Saturday, October 5, 2013

The Keyhole (1933)

Director: Michael Curtiz                                   Writer: Robert Presnell
Film Score: W. Franke Harling                         Cinematography: Barney McGill
Starring: Kay Francis, George Brent, Allen Jenkins and Glenda Farrell

A lightweight story of blackmail, The Keyhole is an early film by director Michael Curtiz that features the fabulous Kay Francis. Based on a short story entitled “Adventuress” by Alice D.G. Miller, the story has Francis being blackmailed by her former dance partner Monroe Owsley. The reason for the blackmail? Francis is married to wealthy businessman Henry Kolker because she didn’t know that Owsley never went through with the divorce from their European marriage. Unwilling to have her husband exposed as being married to a bigamist, she paid Owsley ten thousand dollars in hush money. But when he returns demanding fifty thousand, she knows she’ll never be free of him. Kolker’s sister, Helen Ware, however, has a plan. If Francis goes to Cuba on vacation and Owsley follows her, she’ll make a call to the state department to have his visa cancelled and he will be unable to return to the United States.

So far, so good. Except that all of this sneaking around to protect Kolker’s name has him suspicious. Sure that Francis is having an affair, he hires private detective George Brent to follow her. Unfortunately, Brent’s cryptic conversation with Kolker has him believing that Kolker wants her set up to avoid paying alimony. He begins wooing her, but things get even more complicated when Brent begins falling for the irresistible Francis onboard the ship to Cuba. In the supporting cast are a pair of wonderful character actors. Allen Jenkins, who was in over a hundred films plays Brent’s assistant pretending to be his valet. He falls for the terrific Glenda Farrell onboard the ship. Farrell had worked for Curtiz earlier in the year on The Mystery of the Wax Museum. She’s pretending to be a rich, Englishwoman but is really out to snag a rich husband while Jenkins is pretending to be from a wealthy family in the States, neither realizing they’re conning the other.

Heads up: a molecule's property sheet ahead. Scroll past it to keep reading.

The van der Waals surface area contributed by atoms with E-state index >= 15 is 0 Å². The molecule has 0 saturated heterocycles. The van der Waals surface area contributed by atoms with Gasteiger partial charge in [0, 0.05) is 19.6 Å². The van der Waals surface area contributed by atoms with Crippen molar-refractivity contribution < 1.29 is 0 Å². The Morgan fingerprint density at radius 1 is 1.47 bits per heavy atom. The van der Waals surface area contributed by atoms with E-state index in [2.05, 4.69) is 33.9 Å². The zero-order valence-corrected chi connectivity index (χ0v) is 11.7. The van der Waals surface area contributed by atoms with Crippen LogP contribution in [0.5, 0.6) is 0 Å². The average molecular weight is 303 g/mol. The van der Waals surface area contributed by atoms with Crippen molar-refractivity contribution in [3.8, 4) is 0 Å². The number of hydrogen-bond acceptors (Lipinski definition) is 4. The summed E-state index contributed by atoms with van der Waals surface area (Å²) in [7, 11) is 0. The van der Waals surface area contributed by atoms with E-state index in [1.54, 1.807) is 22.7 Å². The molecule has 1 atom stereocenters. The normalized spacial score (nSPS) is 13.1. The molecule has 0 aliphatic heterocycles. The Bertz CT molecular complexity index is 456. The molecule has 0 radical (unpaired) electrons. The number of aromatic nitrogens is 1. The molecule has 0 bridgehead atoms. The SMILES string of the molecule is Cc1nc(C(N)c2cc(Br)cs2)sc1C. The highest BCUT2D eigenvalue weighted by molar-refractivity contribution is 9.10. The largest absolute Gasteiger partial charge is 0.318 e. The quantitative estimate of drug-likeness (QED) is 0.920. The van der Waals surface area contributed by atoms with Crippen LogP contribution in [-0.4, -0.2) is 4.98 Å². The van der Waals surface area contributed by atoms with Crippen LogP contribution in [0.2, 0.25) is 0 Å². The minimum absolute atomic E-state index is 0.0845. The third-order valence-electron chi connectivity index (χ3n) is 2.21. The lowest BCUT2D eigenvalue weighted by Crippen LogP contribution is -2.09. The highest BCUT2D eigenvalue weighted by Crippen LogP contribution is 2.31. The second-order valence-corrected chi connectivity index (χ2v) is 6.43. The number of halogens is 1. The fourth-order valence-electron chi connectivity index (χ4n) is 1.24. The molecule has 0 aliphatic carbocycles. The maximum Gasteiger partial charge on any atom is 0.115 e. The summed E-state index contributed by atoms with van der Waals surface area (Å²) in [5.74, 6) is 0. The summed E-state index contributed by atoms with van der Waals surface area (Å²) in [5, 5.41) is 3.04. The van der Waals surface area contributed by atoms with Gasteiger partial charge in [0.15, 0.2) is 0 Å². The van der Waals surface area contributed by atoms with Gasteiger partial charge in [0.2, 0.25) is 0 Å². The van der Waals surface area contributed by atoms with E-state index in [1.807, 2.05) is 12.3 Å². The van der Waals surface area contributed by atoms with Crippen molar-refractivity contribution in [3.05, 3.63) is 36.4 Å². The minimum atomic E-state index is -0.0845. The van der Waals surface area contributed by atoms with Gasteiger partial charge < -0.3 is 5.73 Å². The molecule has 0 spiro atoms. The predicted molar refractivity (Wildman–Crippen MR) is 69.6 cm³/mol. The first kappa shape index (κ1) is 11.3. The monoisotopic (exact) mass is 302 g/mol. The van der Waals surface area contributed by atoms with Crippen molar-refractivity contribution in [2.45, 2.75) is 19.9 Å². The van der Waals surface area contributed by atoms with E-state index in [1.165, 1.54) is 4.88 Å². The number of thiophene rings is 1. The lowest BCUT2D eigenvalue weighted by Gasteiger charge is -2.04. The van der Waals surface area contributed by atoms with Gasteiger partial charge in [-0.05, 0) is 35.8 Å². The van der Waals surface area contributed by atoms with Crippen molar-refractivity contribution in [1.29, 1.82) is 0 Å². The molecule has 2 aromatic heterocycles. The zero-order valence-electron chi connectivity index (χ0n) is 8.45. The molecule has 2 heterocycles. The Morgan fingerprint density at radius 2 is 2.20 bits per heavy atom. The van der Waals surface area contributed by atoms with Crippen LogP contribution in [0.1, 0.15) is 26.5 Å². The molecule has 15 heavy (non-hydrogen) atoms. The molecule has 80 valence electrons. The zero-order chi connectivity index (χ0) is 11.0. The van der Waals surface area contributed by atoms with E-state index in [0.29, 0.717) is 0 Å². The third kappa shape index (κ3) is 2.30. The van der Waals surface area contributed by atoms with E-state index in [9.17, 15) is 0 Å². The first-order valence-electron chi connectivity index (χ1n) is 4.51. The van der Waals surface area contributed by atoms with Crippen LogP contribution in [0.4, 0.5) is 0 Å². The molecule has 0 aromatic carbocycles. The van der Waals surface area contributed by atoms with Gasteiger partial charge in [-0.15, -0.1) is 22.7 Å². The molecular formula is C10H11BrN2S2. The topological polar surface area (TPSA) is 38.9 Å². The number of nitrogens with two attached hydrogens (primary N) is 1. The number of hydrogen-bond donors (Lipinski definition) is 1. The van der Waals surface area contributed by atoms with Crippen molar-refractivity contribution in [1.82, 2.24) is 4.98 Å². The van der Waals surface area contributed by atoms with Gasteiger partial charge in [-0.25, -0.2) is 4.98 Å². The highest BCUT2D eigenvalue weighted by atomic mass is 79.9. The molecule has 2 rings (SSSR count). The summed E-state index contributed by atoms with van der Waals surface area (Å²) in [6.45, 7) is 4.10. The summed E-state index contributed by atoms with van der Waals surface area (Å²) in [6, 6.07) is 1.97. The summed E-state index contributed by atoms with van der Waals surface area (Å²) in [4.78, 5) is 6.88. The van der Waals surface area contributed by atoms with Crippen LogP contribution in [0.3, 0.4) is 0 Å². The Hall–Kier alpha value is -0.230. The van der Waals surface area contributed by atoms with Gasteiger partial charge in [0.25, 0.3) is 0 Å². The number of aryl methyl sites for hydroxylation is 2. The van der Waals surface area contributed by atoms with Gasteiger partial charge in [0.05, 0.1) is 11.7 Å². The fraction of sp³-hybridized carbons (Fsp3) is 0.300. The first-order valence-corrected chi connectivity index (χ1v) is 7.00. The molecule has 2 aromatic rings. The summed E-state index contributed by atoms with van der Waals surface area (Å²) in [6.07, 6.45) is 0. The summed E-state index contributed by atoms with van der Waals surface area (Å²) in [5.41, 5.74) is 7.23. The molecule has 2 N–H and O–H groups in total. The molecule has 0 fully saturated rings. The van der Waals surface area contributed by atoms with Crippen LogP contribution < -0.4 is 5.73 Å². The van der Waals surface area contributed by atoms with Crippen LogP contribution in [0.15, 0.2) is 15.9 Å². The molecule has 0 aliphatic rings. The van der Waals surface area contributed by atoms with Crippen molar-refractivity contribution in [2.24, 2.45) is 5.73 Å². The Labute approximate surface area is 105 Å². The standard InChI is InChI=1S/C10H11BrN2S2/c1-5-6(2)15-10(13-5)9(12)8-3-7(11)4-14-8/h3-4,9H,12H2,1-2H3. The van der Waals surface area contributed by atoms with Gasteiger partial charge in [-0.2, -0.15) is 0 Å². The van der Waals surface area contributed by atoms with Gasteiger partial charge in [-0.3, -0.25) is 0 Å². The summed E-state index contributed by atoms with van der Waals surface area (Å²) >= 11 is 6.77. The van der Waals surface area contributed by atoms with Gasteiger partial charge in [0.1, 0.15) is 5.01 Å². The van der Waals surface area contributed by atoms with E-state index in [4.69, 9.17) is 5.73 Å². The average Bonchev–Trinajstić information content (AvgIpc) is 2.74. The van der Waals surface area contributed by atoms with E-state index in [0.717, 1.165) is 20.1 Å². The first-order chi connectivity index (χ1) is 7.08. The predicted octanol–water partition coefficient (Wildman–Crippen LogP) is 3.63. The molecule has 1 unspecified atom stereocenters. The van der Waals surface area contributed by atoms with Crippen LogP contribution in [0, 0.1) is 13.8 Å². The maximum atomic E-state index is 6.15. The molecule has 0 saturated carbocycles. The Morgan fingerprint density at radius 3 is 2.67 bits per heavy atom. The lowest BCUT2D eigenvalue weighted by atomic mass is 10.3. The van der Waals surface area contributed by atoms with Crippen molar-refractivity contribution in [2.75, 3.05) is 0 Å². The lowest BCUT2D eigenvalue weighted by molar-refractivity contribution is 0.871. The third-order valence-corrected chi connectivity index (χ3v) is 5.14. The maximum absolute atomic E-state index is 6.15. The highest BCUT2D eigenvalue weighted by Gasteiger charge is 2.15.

It’s a very entertaining picture. Brent, who made his start in film as an extra in John Ford’s The Iron Horse, was a staple of depression era Warner Brothers’ films and went on to have a solid career up through the mid fifties. He’s great here as Francis’s love interest. It’s quite an enjoyable film and Curtiz, even at this early stage in his career, has a unique touch with unexpected shots that bespeak a real artist at work with the camera. The film was originally to co-star William Powell, who had starred with Francis in six other films, but he was replaced by Brent in the first of six pairings of their own that make the duo a very successful onscreen pair. The title of the picture was something of a gimmick, opening and closing as the camera zooms in and pulls back from a large keyhole. While nothing out of the ordinary, The Keyhole is a solid film with good performances by a great cast and crew and ultimately a satisfactory viewing experience.

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